About 1 in 500 women have hyperthyroidism during pregnancy. In some, it is a preexisting condition; in others, the condition will develop during the course of the pregnancy. It can be difficult to diagnose because the pregnancy often "masks" it; that is, some of the symptoms may be attributed to the pregnancy itself rather than to hyperthyroidism.
Hyperthyroidism may affect a woman's ability to become pregnant.
The most common cause of hyperthyroidism in pregnancy is Graves' disease.
Symptoms generally will be worse in the first half of the pregnancy, will lessen during the second half, and most likely will recur after the baby is born.
You should continue with your normal anti-thyroid medication during your pregnancy as prescribed by your doctor.
Most pregnant women and their babies will not experience significant problems if the hyperthyroidism is mild to moderate. If properly treated the pregnancy can be expected to progress normally.
Women with severe or uncontrolled hyperthyroidism have an increase risk of infection, iron deficiency (anemia), and high blood pressure accompanied by too much protein in the urine (a potentially dangerous condition called pre-eclampsia).
If a woman has severe hyperthyroidism, her baby has a chance of having hyperthyroidism as well. There is a risk to the outcome of the pregnancy, having a small baby or a premature birth.
Fortunately, most women who have hyperthyroidism in pregnancy can be successfully treated with medication. The anti-thyroid drug Propylthiouracil is commonly prescribed and can be safely used during pregnancy. It may take up to a month on medication for the symptoms to resolve. Radioactive iodine cannot be used during pregnancy. Rarely, if the symptoms and thyroid hormone levels cannot be controlled, surgery needs to be considered to remove the thyroid gland.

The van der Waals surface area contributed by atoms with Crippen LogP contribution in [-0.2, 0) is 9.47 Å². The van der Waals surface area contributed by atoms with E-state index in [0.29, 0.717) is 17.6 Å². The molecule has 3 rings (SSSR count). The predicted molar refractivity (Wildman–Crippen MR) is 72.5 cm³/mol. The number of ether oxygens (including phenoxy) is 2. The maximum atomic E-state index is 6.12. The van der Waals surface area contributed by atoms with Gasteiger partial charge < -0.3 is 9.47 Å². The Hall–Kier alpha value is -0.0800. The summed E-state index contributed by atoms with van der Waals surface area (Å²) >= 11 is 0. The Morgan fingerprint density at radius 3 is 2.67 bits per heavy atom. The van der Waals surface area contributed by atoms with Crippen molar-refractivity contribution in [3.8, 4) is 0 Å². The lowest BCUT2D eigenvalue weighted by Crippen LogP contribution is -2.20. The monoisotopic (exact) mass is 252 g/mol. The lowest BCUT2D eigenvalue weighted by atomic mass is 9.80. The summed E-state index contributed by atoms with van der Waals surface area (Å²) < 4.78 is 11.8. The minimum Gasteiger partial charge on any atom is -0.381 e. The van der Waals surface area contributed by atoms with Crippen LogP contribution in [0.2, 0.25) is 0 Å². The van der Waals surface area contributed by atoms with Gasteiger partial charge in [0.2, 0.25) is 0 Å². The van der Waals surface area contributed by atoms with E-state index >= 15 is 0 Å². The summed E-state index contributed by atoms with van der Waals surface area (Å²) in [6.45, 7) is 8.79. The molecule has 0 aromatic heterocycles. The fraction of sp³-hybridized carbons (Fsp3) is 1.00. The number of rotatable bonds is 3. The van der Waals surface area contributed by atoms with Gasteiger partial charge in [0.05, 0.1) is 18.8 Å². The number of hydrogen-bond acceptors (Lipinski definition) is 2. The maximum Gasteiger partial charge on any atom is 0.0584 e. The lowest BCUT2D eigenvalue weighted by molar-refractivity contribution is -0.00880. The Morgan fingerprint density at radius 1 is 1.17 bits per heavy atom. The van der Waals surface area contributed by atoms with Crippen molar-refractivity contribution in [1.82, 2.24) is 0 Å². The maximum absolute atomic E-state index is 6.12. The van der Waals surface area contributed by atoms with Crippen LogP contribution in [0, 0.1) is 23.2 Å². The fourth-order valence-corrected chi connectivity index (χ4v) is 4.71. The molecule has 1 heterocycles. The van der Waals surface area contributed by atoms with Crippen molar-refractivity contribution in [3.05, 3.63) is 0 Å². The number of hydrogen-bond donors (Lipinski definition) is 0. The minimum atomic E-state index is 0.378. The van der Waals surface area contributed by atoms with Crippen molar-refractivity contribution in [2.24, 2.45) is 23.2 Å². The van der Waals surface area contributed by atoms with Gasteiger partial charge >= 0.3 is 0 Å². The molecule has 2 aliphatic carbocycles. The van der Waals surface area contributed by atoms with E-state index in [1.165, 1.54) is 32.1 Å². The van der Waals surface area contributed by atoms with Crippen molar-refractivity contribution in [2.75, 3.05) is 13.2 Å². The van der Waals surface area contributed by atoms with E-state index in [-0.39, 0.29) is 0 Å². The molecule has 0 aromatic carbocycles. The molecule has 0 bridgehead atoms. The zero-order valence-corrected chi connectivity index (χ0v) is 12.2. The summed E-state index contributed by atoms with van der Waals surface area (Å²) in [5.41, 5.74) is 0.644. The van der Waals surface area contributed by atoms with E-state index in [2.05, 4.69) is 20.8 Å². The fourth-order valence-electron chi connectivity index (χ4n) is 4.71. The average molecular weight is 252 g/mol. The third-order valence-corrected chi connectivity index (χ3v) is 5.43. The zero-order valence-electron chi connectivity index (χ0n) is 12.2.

Hyperthyroidism does not affect labor and delivery. However, thyroid storm can develop which can be life threatening. The symptoms are an exaggeration of the normal hyperthyroid symptoms with a very fast heart rate, tremors, nervousness, altered consciousness, nausea, vomiting, diarrhea, and an extremely high fever. This will require intensive care treatment to try normalizing the very high thyroid hormone levels and keeping the patient cool.
Following delivery, anti-thyroid treatment must continue. Although both the anti-thyroid drugs Propylthiouracil and methimazole do pass into the breast milk, both can be used safely in breast-feeding women. You should discuss this with your physician.
Your baby will be thoroughly checked to be sure he or she is well with no evidence of thyroid problems. Most babies born to hyperthyroid mothers whose hyperthyroidism has been well controlled during pregnancy are normal healthy babies.